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Oregon joins other states allowing roadkill for food

In this June 11, 2008,  photo, a wounded deer lies in the road after being hit by a car on the northbound lane of Interstate 295 near Freeport, Maine. A new law that goes into effect Jan. 1 means people in Oregon will be able to harvest and eat roadkill. (Pat Wellenbach / AP)
In this June 11, 2008, photo, a wounded deer lies in the road after being hit by a car on the northbound lane of Interstate 295 near Freeport, Maine. A new law that goes into effect Jan. 1 means people in Oregon will be able to harvest and eat roadkill. (Pat Wellenbach / AP)

PORTLAND, Ore. – A new law that goes into effect Jan. 1 means people in Oregon will be able to harvest and eat roadkill.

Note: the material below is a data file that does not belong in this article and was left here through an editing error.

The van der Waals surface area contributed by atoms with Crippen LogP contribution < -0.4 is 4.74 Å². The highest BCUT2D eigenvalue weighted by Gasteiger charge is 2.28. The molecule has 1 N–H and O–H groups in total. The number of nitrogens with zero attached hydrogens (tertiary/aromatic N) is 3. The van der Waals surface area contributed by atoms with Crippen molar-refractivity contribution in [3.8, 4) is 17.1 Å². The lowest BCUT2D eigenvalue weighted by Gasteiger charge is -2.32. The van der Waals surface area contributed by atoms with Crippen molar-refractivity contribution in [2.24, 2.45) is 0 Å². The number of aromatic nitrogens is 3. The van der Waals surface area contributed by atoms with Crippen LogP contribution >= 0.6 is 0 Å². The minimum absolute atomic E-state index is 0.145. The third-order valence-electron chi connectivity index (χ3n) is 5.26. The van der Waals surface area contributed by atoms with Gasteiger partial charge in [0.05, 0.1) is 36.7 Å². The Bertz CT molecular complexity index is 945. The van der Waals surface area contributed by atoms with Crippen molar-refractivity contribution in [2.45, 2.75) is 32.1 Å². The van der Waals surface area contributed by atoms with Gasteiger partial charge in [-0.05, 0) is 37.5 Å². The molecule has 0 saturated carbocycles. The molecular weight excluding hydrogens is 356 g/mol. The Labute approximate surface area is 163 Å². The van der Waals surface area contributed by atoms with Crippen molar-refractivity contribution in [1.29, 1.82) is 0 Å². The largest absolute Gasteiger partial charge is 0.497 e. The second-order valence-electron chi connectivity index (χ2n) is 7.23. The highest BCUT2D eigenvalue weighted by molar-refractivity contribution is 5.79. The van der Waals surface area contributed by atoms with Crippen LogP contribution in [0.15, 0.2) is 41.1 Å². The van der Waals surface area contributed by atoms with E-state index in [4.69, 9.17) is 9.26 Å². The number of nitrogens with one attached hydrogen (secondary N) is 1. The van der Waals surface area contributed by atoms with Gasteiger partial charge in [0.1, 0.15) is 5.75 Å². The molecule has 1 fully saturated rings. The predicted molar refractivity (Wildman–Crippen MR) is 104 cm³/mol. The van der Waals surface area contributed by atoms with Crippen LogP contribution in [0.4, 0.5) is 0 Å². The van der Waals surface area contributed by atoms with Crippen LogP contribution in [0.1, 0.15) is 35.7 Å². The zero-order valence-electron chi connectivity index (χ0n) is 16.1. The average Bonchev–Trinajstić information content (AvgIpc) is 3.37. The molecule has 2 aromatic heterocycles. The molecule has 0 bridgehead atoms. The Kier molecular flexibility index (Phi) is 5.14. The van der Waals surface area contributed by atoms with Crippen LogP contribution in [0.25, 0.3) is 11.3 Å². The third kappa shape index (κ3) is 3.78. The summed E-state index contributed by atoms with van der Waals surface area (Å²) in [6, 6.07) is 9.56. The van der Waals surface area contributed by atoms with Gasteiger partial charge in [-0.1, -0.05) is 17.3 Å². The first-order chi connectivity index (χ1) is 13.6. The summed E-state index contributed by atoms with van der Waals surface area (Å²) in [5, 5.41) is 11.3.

Lawmakers approved the measure in 2017, which states that “salvaging deer and elk struck by vehicles is legal in Oregon.” About 20 other states allow people to take meat from animals killed by vehicles.

In Oregon people must complete and submit an application for a permit within 24 hours of salvaging the elk or deer. The application cannot be submitted beforehand because it requires specific information about location and time of the salvage.

The antlers must be handed over to the state’s wildlife agency.

Intentionally hitting a deer or elk in order to take the meat remains illegal in Oregon.

Salvaging roadkill is legal in many states, including Washington, Idaho, Montana and Alaska.

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